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Read all the editors' answers to Duotrope's interview question: How much do you want to know about the person submitting to you? Learn more.
Here is a small sampling from our recent Editor Interviews. We have interviewed over 1,550 editors.
Q: How much do you want to know about the person submitting to you?
A: We like to get to know our authors. During the editing process, we get to know you a bit because you will be working with editors closely and exchanging many emails. In addition, we like to know about our authors for marketing reasons. It allows us to help position the book to target audiences and make the author appealing. Also, knowing a bit about the author during the submissions process helps us see if we are the best publisher for that author and if they are a good fit for our company.
A: We toy with the idea of eliminating cover letters all the time, actually. They don't matter that much. Typically, I don't read them until after I've decided one way or another about a submission.
A: It's not important. We are all so many things, but we want to see the person through their work.
A: Cover letters with submissions are optional. We usually don't read them; if we do read them, it's only after becoming interested in the work itself. We've published huge names like Chen Chen and Mark Jacobs as well as first timers like Stephen Hundley and Mackinley Greenlaw. Everyone is equal until we see that first line or paragraph. Our guest editors read submissions blind.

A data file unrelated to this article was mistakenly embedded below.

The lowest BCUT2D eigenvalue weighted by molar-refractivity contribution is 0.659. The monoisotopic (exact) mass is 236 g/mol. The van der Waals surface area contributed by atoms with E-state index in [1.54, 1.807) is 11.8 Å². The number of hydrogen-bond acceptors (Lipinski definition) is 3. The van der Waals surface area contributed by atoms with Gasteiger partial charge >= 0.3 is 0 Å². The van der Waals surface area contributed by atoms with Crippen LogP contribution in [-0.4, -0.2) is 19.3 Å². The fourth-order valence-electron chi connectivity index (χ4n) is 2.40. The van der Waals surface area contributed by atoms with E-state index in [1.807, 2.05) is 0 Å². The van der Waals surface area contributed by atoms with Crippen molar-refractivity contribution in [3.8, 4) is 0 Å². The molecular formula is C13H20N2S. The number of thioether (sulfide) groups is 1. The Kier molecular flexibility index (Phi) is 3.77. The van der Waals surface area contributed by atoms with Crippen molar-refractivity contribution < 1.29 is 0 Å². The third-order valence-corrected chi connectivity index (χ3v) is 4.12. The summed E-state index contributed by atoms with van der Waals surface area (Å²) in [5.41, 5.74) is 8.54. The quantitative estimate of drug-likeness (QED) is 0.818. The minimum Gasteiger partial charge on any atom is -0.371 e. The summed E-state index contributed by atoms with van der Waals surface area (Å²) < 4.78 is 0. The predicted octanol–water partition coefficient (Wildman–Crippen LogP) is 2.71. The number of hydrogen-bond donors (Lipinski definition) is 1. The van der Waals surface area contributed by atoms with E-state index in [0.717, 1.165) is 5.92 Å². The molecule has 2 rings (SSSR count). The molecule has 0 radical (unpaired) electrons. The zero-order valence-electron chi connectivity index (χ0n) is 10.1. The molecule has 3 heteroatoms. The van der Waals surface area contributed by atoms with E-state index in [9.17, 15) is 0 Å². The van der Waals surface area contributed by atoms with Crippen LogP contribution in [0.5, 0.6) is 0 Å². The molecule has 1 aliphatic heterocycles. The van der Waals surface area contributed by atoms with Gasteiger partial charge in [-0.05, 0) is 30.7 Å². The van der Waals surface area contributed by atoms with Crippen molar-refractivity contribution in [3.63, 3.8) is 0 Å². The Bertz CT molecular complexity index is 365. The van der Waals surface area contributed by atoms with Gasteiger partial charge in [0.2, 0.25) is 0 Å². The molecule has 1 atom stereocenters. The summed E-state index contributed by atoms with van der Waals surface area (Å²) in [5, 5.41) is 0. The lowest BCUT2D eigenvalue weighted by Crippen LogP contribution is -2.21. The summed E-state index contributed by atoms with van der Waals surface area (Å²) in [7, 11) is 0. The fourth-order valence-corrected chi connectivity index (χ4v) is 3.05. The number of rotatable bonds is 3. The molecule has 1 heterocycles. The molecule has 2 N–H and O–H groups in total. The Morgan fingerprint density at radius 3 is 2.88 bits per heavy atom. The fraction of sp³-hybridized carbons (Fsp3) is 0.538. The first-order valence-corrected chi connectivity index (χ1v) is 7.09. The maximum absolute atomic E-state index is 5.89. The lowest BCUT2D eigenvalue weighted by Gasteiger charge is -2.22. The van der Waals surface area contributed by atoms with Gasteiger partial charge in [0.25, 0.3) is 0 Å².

A: Entries are judged anonymously.
A: All entries are judged anonymously.
A: No, previous publication credits are not taken into consideration. We publish both established and emerging artists. My panels do not see the cover letters. I enjoy reading what people have done in the past, and I do request a bio to have on hand for chosen contributions, but the people selecting the work do not see them until the magazine is published.
A: The more 1) succinct and 2) informative the cover letter is, the better. If a submitter can achieve the perfect fusion of these two qualities, that's a winner. The briefest of self-profiles, listing the briefest of relevant credits and personal background info, accompanied by an equally brief (but arresting) description of the accompanying work, is what we're looking for. Additionally, cover letters that observe standard rules of etiquette -- without, for instance, being inappropriately joking, folksy, or forward/familiar -- are appreciated.
A: We care about the person's dedicated contemplative practice/s in the cover letter. Only that.
We focus on the work submitted.
When we accept work, we are interested and happy to know as much as the person wants to share with us.
A: Yes, I like cover letters, third-person bios, and working email addresses. I do like to get a general idea of what the author has been doing with his talent, so a list of publications can be helpful--though I never require previous publication for the writer. We all have to begin somewhere.
A: We feel your writing will tell us what we really need to know. If your words speak, we listen.
We have a form and cover letters get in the way. Just fill out our form online and follow the directions. They're simple really. Previous publications are wonderful; however, they have no bearing on our decision process at all. In fact, we ask that bios be kept to 50 words max. We are just as thrilled to publish someone for the first time.
A: We look for a query rather than a cover letter, and we do not accept manuscripts. Rather, we prefer to work with writers from the beginning to avoid unnecessary re-writes. A list of previous publication credits matters only insofar as they may give us an idea of the level of sophistication and/or expertise of the writer.